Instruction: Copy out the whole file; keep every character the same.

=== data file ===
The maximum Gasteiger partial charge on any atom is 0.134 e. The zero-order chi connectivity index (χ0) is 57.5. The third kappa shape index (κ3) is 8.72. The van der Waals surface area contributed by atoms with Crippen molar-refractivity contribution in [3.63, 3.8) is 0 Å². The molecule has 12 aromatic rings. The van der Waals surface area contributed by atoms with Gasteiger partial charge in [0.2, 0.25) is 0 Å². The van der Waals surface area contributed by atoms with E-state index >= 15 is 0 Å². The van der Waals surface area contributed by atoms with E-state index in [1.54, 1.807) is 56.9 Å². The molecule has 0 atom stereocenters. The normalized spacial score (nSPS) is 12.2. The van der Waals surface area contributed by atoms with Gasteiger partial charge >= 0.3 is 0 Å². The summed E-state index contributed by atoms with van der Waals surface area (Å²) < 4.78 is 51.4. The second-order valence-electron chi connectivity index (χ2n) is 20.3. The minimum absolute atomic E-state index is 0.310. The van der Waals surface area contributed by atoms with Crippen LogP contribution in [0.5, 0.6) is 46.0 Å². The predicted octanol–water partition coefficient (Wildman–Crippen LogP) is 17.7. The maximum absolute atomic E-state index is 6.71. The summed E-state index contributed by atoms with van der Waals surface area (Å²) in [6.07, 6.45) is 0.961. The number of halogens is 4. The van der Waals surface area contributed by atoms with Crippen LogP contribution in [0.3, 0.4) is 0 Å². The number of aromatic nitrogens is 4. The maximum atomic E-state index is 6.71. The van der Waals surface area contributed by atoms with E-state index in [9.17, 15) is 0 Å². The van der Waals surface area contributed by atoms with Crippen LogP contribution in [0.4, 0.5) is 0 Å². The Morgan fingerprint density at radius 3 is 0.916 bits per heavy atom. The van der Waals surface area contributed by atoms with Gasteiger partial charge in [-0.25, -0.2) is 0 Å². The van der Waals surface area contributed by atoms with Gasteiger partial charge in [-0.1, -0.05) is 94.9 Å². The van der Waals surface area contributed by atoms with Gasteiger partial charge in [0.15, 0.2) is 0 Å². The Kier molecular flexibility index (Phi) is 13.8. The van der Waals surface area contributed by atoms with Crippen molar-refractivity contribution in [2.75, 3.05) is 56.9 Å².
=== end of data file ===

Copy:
The maximum Gasteiger partial charge on any atom is 0.134 e. The zero-order chi connectivity index (χ0) is 57.5. The third kappa shape index (κ3) is 8.72. The van der Waals surface area contributed by atoms with Crippen molar-refractivity contribution in [3.63, 3.8) is 0 Å². The molecule has 12 aromatic rings. The van der Waals surface area contributed by atoms with Gasteiger partial charge in [0.2, 0.25) is 0 Å². The van der Waals surface area contributed by atoms with E-state index >= 15 is 0 Å². The van der Waals surface area contributed by atoms with E-state index in [1.54, 1.807) is 56.9 Å². The molecule has 0 atom stereocenters. The normalized spacial score (nSPS) is 12.2. The van der Waals surface area contributed by atoms with Gasteiger partial charge >= 0.3 is 0 Å². The summed E-state index contributed by atoms with van der Waals surface area (Å²) < 4.78 is 51.4. The second-order valence-electron chi connectivity index (χ2n) is 20.3. The minimum absolute atomic E-state index is 0.310. The van der Waals surface area contributed by atoms with Crippen LogP contribution in [0.5, 0.6) is 46.0 Å². The predicted octanol–water partition coefficient (Wildman–Crippen LogP) is 17.7. The maximum absolute atomic E-state index is 6.71. The summed E-state index contributed by atoms with van der Waals surface area (Å²) in [6.07, 6.45) is 0.961. The number of halogens is 4. The van der Waals surface area contributed by atoms with Crippen LogP contribution in [0.3, 0.4) is 0 Å². The number of aromatic nitrogens is 4. The maximum atomic E-state index is 6.71. The van der Waals surface area contributed by atoms with E-state index in [9.17, 15) is 0 Å². The van der Waals surface area contributed by atoms with Crippen LogP contribution in [0.4, 0.5) is 0 Å². The Morgan fingerprint density at radius 3 is 0.916 bits per heavy atom. The van der Waals surface area contributed by atoms with Gasteiger partial charge in [-0.25, -0.2) is 0 Å². The van der Waals surface area contributed by atoms with Gasteiger partial charge in [-0.1, -0.05) is 94.9 Å². The van der Waals surface area contributed by atoms with Gasteiger partial charge in [0.15, 0.2) is 0 Å². The Kier molecular flexibility index (Phi) is 13.8. The van der Waals surface area contributed by atoms with Crippen molar-refractivity contribution in [2.75, 3.05) is 56.9 Å².